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Afternoon Edition: June 29, 2021

Today’s update is a 5-minute read that will brief you on the day’s biggest stories.

Gov. J.B. Pritzker signs the Student-Athlete Endorsement Rights Act into law on Tuesday.
Blue Room Stream

Good afternoon. Here’s the latest news you need to know in Chicago. It’s about a 5-minute read that will brief you on today’s biggest stories.

This afternoon will be mostly cloudy with a chance of showers and thunderstorms and a high near 84 degrees. Similar conditions will continue tonight with a low around 71 and tomorrow with a high near 82.

Top story

‘The dawn of a new day’: New Illinois law allows student athletes to be compensated for use of name, image

Student athletes soon can be compensated for the use of their name or image under legislation signed into law by Gov. J.B. Pritzker on Tuesday.

Senate Bill 2338, the Student-Athlete Endorsement Rights Act, allows athletes at colleges and universities to retain agents. The law also outlines when a student athlete may be compensated.

The legislation allows student athletes to “take control of their destiny when it comes to their own name, image likeness and voice,” Pritzker said at the bill-signing ceremony at the State Farm Center on the campus of the University of Illinois at Urbana-Champaign.

Pritzker was joined by state legislators and the athletic directors from U of I, Northwestern University and DePaul University.

Illinois Rep. Kam Buckner, D-Chicago, said the bill is about “autonomy” and fairness.

A former defensive lineman on the football team at Illinois, Buckner sponsored the legislation in the House and said the “long overdue” law modernizes the college athletics landscape.

Rachel Hinton has more on the game-changing law here.

More news you need

  1. A group of Chicago-area activists is urging President Biden to rethink his plan to send a strike force to help police stem the flow of illegal guns into the city, saying federal forces would only worsen things. The group is calling for, among other things, a congressional hearing in the city with testimony from local mothers who’ve lost children to gun violence.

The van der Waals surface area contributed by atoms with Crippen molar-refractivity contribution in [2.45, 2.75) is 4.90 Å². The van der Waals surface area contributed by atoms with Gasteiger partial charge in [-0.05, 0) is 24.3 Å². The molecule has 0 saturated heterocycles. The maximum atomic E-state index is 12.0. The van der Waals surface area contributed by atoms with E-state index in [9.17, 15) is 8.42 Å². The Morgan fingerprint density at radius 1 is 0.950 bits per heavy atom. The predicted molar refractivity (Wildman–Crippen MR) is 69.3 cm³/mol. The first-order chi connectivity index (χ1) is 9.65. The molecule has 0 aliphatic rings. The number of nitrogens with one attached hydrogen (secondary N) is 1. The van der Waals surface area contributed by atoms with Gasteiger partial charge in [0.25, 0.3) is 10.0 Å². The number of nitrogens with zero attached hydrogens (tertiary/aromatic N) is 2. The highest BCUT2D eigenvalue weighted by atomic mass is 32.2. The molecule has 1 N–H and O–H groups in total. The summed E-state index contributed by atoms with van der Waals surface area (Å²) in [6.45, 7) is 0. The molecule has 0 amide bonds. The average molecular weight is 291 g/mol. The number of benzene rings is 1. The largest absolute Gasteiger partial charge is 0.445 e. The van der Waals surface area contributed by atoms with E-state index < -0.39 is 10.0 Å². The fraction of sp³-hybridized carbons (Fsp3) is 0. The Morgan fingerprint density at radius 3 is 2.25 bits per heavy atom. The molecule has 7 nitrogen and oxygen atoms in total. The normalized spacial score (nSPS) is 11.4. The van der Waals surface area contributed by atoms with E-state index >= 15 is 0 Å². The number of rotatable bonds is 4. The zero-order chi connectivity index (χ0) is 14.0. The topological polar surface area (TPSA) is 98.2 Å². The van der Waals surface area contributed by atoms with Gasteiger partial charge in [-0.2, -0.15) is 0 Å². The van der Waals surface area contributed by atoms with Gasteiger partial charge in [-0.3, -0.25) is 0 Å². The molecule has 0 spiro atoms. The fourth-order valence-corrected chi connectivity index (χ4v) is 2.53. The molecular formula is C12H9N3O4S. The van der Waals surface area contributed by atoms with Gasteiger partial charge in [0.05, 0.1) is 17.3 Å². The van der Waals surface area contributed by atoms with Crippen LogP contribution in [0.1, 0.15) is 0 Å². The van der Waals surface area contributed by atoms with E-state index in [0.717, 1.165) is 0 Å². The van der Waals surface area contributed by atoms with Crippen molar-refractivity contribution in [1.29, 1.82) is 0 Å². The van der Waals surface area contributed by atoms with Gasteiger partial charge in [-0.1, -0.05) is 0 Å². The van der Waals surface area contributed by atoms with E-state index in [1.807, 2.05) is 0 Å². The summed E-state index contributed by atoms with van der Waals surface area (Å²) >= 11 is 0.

2. A federal judge found today that a Pilsen man invoked his right to counsel when authorities tried to get him to identify himself as the person wearing a “Joker” mask during the May 2020 protests downtown. The ruling renders some comments he made unusable by prosecutors.
  3. Across Illinois, 1.3 million children claimed as dependents on taxes will be eligible for Child Tax Credit payments starting July 15. Elvia Malagón spoke with local parents to hear how they’re feeling about the payments.
  4. Members of the Chatham and Park Manor communities met last night to discuss fears and solutions following a mass shooting on 75th Street earlier this month. One solution, suggested by Ald. Roderick Sawyer, would be to deploy drones equipped with cameras and speakers to disrupt perceived criminal activity.
  5. The company that owns a Dolton plant that processes chemical solvents agreed to pay $350,000 to settle government allegations that it improperly handled hazardous waste. This comes after the EPA threatened to take legal action against the company following numerous problems identified in a 2019 inspection.
  6. Plans to build an outdoor roller rink in West Garfield Park are getting a mixed reaction in the community, with some residents citing safety concerns. Cheyanne M. Daniels has more on the complicated debate surrounding the rink here.
  7. Food trucks selling everything from truffle BLTs to catfish strips are coming back to Daley Plaza. A rotating lineup of six food trucks will set up between 11 a.m. and 3 p.m. daily from July 30 through Oct. 15.

A bright one

‘The show must go on’: Stormy weather couldn’t dampen Pride in the Park celebration

A late-morning torrential downpour and a tornado warning couldn’t rain on the parade of thousands of festivalgoers who flooded Grant Park Saturday for Pride in the Park.

The storm delayed the kickoff to the two-day music festival by two hours. Still, throngs of people decked out in rainbow attire and ponchos poured into the downtown park to celebrate as Pride month nears its end.